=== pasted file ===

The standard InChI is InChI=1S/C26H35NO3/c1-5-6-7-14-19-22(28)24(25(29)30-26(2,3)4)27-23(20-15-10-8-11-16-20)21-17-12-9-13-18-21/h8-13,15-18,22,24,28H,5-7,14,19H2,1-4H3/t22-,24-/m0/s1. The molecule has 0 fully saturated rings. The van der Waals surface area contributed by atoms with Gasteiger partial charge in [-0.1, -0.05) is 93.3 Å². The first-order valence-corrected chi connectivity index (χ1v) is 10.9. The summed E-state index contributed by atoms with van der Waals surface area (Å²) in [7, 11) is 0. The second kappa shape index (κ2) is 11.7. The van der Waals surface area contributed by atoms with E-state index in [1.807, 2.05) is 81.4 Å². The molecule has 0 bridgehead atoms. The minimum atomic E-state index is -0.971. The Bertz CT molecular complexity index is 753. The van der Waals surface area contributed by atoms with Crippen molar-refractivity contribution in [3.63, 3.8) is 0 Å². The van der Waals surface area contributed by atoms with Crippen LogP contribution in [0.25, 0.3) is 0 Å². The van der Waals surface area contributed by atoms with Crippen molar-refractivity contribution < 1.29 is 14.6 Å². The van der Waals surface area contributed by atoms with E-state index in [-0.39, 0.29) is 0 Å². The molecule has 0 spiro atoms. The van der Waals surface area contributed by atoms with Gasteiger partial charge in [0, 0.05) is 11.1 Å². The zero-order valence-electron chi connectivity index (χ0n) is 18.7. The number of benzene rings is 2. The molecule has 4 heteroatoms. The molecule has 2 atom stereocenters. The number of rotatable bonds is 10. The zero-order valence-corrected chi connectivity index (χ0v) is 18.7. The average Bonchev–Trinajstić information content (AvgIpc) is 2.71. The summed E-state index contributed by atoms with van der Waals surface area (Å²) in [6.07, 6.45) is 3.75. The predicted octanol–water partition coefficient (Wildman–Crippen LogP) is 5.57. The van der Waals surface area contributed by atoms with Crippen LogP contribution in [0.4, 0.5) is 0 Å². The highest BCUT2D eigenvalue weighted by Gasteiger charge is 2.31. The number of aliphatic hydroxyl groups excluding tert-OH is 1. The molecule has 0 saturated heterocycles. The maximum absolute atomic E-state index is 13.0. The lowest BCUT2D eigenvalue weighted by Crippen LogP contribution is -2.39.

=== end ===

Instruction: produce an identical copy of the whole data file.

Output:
The standard InChI is InChI=1S/C26H35NO3/c1-5-6-7-14-19-22(28)24(25(29)30-26(2,3)4)27-23(20-15-10-8-11-16-20)21-17-12-9-13-18-21/h8-13,15-18,22,24,28H,5-7,14,19H2,1-4H3/t22-,24-/m0/s1. The molecule has 0 fully saturated rings. The van der Waals surface area contributed by atoms with Gasteiger partial charge in [-0.1, -0.05) is 93.3 Å². The first-order valence-corrected chi connectivity index (χ1v) is 10.9. The summed E-state index contributed by atoms with van der Waals surface area (Å²) in [7, 11) is 0. The second kappa shape index (κ2) is 11.7. The van der Waals surface area contributed by atoms with E-state index in [1.807, 2.05) is 81.4 Å². The molecule has 0 bridgehead atoms. The minimum atomic E-state index is -0.971. The Bertz CT molecular complexity index is 753. The van der Waals surface area contributed by atoms with Crippen molar-refractivity contribution in [3.63, 3.8) is 0 Å². The van der Waals surface area contributed by atoms with Crippen LogP contribution in [0.25, 0.3) is 0 Å². The van der Waals surface area contributed by atoms with Crippen molar-refractivity contribution < 1.29 is 14.6 Å². The van der Waals surface area contributed by atoms with E-state index in [-0.39, 0.29) is 0 Å². The molecule has 0 spiro atoms. The van der Waals surface area contributed by atoms with Gasteiger partial charge in [0, 0.05) is 11.1 Å². The zero-order valence-electron chi connectivity index (χ0n) is 18.7. The number of benzene rings is 2. The molecule has 4 heteroatoms. The molecule has 2 atom stereocenters. The number of rotatable bonds is 10. The zero-order valence-corrected chi connectivity index (χ0v) is 18.7. The average Bonchev–Trinajstić information content (AvgIpc) is 2.71. The summed E-state index contributed by atoms with van der Waals surface area (Å²) in [6.07, 6.45) is 3.75. The predicted octanol–water partition coefficient (Wildman–Crippen LogP) is 5.57. The van der Waals surface area contributed by atoms with Crippen LogP contribution in [0.4, 0.5) is 0 Å². The highest BCUT2D eigenvalue weighted by Gasteiger charge is 2.31. The number of aliphatic hydroxyl groups excluding tert-OH is 1. The molecule has 0 saturated heterocycles. The maximum absolute atomic E-state index is 13.0. The lowest BCUT2D eigenvalue weighted by Crippen LogP contribution is -2.39.